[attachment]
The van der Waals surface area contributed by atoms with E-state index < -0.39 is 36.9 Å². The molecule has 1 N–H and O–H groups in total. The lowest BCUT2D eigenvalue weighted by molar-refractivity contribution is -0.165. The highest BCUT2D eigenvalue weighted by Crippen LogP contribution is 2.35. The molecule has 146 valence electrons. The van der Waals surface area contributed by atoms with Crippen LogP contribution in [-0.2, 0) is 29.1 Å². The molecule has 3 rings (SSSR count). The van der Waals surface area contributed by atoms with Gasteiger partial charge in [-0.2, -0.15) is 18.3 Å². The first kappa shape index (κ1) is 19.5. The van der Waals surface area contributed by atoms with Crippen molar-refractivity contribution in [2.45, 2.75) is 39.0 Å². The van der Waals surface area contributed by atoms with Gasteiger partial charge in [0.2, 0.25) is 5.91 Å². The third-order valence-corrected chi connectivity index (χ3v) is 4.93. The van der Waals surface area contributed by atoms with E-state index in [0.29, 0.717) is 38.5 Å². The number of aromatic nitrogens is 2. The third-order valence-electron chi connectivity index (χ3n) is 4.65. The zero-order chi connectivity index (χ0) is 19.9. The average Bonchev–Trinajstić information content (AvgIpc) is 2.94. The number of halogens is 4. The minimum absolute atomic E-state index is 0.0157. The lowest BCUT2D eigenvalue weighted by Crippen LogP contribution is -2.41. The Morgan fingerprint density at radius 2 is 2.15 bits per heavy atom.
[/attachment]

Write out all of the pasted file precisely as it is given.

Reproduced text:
The van der Waals surface area contributed by atoms with E-state index < -0.39 is 36.9 Å². The molecule has 1 N–H and O–H groups in total. The lowest BCUT2D eigenvalue weighted by molar-refractivity contribution is -0.165. The highest BCUT2D eigenvalue weighted by Crippen LogP contribution is 2.35. The molecule has 146 valence electrons. The van der Waals surface area contributed by atoms with Crippen LogP contribution in [-0.2, 0) is 29.1 Å². The molecule has 3 rings (SSSR count). The van der Waals surface area contributed by atoms with Gasteiger partial charge in [-0.2, -0.15) is 18.3 Å². The first kappa shape index (κ1) is 19.5. The van der Waals surface area contributed by atoms with Crippen molar-refractivity contribution in [2.45, 2.75) is 39.0 Å². The van der Waals surface area contributed by atoms with Gasteiger partial charge in [0.2, 0.25) is 5.91 Å². The third-order valence-corrected chi connectivity index (χ3v) is 4.93. The van der Waals surface area contributed by atoms with E-state index in [0.29, 0.717) is 38.5 Å². The number of aromatic nitrogens is 2. The third-order valence-electron chi connectivity index (χ3n) is 4.65. The zero-order chi connectivity index (χ0) is 19.9. The average Bonchev–Trinajstić information content (AvgIpc) is 2.94. The number of halogens is 4. The minimum absolute atomic E-state index is 0.0157. The lowest BCUT2D eigenvalue weighted by Crippen LogP contribution is -2.41. The Morgan fingerprint density at radius 2 is 2.15 bits per heavy atom.